Moralising with AC Grayling

June 17, 2009

Whenever I go to the smallest room I like to read.  Always have done.  Anything that can be digested in the time-span allotted by nature.  Therefore, I usually go through books of quotations, or reference books, as well as magazines.  At the moment I have AC Grayling’s “The Meaning of Things” close to hand. 

AC Grayling teaches philosophy at the University of London and is popular with the media these days.  He writes newspaper columns and often appears on programmes like “Any Questions” or “Question Time”.  He is a trenchant atheist.

“The Meaning of Things” emerged from articles in the “Guardian” newspaper.  The subtitle is “Applying Philosophy to Life”.  There are short chapters on subjects as diverse as sorrow, virginity, health and trifles (not the pudding). 

Grayling does not suffer from ambivalence.  He knows what he thinks and gives it to you straight.  So you know where you stand with the man. 

His opening chapters on Moralising and Tolerance have forced me to think about my own attitudes.  Grayling says, “A moraliser is a person who seeks to impose upon others his view of how they should live and behave.”  Grayling takes a dim view of moralisers.  While they claim to be the voice of the silent majority, Grayling attributes to them less noble motives.  “Their true motives are that they are afraid of attitudes and practices more relaxed than they can allow themselves to be—their timidity, their religious anxieties, their fear that they might themselves be, say, homosexual or libidinous, and a host of personal motives besides, drive them to stop the rest of world thinking, seeing or doing what they are afraid to think, see or do themselves.”

Is this true?  Have I aired my views about homosexuality as a way of ensuring that I never hop into bed with another man?  Do I call adultery sin because I myself am tempted to stray?  Do I rail against promiscuity from the pulpit because in fact given half a chance I would be playing the field?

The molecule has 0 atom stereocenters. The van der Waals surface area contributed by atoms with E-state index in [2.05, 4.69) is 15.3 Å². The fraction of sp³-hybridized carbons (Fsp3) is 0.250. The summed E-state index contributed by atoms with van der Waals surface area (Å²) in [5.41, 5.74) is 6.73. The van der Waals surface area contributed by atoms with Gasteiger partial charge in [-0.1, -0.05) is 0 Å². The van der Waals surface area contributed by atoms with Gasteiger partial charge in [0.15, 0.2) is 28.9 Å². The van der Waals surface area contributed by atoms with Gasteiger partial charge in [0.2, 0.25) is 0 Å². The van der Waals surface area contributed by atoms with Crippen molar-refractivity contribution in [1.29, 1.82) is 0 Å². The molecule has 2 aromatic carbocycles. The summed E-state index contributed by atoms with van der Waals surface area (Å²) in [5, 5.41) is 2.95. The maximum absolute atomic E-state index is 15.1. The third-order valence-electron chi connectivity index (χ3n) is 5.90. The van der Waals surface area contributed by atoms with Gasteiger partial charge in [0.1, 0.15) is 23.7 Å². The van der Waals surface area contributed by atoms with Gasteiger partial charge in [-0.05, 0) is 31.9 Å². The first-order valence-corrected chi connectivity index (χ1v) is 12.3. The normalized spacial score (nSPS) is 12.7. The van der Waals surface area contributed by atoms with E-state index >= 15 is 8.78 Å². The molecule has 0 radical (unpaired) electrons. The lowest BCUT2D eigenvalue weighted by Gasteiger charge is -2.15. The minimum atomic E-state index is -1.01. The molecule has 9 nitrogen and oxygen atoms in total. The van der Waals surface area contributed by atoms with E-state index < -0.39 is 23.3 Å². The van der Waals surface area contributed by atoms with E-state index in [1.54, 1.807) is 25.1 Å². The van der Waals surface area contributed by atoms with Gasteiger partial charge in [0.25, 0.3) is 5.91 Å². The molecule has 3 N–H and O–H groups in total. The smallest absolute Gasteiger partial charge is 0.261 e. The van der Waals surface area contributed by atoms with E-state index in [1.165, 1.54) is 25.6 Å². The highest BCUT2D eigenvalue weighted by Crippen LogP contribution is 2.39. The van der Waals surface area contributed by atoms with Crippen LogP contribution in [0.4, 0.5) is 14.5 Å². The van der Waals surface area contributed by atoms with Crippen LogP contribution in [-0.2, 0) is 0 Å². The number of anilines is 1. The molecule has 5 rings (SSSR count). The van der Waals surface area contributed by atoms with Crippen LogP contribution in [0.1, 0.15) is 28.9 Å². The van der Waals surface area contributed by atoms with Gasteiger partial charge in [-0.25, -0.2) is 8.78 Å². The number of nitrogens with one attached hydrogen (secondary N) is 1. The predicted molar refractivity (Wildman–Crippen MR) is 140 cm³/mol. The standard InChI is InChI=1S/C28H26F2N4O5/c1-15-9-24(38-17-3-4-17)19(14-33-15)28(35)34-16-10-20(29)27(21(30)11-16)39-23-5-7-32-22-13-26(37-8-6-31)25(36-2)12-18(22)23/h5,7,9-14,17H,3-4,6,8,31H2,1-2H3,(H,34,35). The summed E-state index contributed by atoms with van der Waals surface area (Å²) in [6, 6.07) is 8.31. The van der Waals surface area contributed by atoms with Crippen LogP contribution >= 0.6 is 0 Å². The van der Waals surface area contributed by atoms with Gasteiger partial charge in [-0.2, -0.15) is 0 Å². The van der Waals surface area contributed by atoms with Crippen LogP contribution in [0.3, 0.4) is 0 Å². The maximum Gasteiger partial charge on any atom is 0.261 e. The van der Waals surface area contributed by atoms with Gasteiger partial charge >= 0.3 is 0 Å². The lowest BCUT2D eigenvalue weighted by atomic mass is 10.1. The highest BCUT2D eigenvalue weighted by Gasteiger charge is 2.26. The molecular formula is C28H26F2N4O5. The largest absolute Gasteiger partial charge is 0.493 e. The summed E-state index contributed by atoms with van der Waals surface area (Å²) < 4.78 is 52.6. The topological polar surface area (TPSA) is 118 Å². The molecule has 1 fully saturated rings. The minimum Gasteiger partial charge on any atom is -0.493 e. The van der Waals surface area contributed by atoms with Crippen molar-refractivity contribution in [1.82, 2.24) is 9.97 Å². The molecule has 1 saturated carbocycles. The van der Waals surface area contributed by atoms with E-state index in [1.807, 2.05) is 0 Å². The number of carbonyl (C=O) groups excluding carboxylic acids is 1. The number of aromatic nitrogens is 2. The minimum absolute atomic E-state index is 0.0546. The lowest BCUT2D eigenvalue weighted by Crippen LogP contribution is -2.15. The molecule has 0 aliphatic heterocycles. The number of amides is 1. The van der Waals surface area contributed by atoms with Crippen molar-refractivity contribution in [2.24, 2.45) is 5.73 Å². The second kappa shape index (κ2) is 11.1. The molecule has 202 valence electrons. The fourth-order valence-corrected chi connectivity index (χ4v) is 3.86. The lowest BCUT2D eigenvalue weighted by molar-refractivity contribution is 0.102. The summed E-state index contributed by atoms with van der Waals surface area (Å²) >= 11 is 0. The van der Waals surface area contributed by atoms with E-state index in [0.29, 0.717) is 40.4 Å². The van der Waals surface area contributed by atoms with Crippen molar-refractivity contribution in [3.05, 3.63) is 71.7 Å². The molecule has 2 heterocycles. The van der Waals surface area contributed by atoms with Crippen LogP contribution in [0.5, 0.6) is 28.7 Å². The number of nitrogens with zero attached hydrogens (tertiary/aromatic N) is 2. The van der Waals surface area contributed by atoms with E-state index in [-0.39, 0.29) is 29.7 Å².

The honest answer to that is “no”.  Fear is not my motive.  Love is.  I truly believe that the Bible is the Word of God, that it’s message is a message revealed from the Living God.  I truly believe that this message includes warnings against those activities which are not only physically harmful to our bodies and emotionally harmful to our minds, but spiritually harmful too.  They contravene God’s perfect plan for our lives. 

And therefore I believe I have a duty not only to avoid such behaviour myself but to do my utmost to persuade others to refrain too.  I cannot force anyone to behave contrary to the way they wish; but surely I have a right to try to persuade. 

Grayling sets up the aunt sally of Victorian values, so easily knocked down—the abuse of women and children, the poverty.  (Though remember that it was evangelical Christians who were at the forefront of the anti-slavery campaign, and the Factory Acts reform.)

I don’t know anyone today who is calling for a return to Victorian values, certainly not me.  I am not calling for a return to anything, because I don’t think there ever was a golden age to return to.  What I am calling for is an honest debate that looks at what we have become as a society.  Are we happy?  Are our children secure?  Do our relationships—sexual or otherwise—fulfil our need for love? 

I’m not seeing a society at ease with itself.  I’m seeing a restless, discontent, dissatisfied society, constantly on the look for something more. 

All I’m saying, is that modern Scots are looking in the wrong places.  Does that make me a moralizer?

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One Response to “Moralising with AC Grayling”

  1. louis Says:

    Ah, the smallest room. Such a versatile space! I used to do my homework there!!


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